By the way, in the film there is not only a princess, but also magic in Napping Princess. How does this fit in with technique? Surprisingly not bad. Maho-fur is not a spell here, but a genre.
But the combination of dreams with reality, again, let us down. Kamiyama is not Christopher Nolan with his Inception or Satoshi Kon with Paprika. The olfactory Olympiad is also not a hot mix. First, in 2020, the Olympics will run from July 24 to August 9, and Obon from August 13 to August 15, so the preparations at the beginning of the film look premature. Secondly, the very conflict over the transport of athletes looks like a stretch even with the current development of technology (see the first paragraph about 86 companies; yes, drones are already in full swing on public roads, not only in the progressive USA, but also in more conservative Russia) not to mention the movie’s 2020 setting and advanced VR headsets. Some kind of outdated future.
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But the combination of reality and satire worked better, especially the mockery of the car boom and consumerism. And the metaphorical portrayal of the scandal in social networks and the media is very effective.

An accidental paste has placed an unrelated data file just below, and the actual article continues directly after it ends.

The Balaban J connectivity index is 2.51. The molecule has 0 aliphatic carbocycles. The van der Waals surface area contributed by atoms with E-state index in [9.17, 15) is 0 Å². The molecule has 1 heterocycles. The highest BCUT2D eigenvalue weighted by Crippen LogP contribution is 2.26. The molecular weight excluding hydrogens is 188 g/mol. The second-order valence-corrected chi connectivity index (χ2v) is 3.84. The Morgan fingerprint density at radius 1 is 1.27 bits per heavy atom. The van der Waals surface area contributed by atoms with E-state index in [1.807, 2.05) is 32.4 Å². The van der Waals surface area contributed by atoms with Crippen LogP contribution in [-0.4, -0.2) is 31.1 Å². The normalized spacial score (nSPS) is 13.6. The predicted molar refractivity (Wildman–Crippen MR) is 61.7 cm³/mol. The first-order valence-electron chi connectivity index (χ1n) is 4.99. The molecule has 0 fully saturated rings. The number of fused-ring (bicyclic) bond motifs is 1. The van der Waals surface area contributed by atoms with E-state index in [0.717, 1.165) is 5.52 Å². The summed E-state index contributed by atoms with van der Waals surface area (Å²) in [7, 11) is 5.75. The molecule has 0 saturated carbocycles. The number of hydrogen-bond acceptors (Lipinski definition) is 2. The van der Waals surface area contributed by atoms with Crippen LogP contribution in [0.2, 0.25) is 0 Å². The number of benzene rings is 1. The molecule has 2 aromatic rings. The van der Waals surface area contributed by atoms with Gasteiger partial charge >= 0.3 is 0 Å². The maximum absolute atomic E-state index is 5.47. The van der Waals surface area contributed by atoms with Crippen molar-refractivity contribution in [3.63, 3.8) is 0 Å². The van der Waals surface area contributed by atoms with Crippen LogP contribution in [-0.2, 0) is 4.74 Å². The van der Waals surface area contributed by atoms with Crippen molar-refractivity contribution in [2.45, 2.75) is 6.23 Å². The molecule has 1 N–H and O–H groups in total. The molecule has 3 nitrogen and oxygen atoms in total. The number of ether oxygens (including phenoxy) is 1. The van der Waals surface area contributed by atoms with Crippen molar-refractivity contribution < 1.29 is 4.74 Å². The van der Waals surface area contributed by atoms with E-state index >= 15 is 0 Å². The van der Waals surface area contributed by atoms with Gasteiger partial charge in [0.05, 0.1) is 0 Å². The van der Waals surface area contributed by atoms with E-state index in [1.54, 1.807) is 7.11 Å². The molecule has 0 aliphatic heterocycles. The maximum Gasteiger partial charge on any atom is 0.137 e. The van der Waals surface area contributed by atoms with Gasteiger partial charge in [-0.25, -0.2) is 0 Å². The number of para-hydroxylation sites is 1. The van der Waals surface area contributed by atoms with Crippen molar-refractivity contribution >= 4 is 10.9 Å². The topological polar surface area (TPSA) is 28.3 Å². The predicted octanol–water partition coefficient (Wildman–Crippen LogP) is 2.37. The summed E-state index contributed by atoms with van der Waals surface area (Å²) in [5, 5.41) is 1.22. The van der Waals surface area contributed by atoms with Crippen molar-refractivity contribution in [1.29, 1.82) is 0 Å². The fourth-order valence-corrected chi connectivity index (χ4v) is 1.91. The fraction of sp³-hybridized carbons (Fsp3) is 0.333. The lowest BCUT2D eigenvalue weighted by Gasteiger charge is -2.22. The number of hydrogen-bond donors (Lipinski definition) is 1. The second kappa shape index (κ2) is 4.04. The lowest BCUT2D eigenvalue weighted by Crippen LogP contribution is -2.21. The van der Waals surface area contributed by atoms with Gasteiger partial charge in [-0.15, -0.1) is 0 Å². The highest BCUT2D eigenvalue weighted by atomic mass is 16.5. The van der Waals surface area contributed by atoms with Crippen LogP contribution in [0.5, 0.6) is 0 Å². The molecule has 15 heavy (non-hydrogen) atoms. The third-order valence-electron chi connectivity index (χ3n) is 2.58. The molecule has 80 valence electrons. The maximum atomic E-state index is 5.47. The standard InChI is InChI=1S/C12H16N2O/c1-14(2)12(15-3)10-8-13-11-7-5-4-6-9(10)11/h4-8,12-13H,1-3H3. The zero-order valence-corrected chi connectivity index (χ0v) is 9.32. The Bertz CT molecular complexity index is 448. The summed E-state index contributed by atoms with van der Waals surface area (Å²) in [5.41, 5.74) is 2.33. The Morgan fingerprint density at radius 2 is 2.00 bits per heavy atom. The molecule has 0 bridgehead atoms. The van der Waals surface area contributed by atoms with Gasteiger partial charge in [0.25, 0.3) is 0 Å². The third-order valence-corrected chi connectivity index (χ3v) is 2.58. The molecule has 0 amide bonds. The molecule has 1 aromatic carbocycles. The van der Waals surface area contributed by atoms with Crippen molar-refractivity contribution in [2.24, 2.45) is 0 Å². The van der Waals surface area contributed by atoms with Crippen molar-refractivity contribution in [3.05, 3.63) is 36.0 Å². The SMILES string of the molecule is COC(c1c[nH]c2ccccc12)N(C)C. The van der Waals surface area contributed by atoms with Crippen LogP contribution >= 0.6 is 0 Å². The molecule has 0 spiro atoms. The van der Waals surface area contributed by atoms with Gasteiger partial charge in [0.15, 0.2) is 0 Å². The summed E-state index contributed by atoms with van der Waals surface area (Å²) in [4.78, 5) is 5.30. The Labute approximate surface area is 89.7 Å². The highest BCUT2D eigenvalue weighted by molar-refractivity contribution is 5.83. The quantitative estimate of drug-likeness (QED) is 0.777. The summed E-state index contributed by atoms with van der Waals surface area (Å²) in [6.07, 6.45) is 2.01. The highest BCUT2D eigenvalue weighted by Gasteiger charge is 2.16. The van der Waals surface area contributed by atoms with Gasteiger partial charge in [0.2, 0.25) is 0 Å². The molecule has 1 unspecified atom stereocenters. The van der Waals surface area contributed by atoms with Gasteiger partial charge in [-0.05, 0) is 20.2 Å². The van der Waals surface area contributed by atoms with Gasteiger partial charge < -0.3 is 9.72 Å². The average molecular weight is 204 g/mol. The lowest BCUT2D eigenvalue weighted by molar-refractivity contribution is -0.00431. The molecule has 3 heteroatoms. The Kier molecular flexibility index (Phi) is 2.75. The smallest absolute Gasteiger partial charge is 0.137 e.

Serious reality is good, for example, in revealing the topic of the daughter – the heiress of her father; who faces great difficulties. For the Japanese audience, this is especially true: for a long time there was no boy-heir in the imperial family, timid proposals began to be made to make princess Aiko ruler, but a tsunami of skepticism hit them.
Also, beauty can be added to the pluses: the camera relishes even simple things like making breakfast; and even in action scenes it almost smacks its lips with pleasure. True, another minus stems from this: the scenes are shown even in too much detail, which makes the timing swell up to almost two hours, and the audience is threatened with drowsiness from the movie protagonist.
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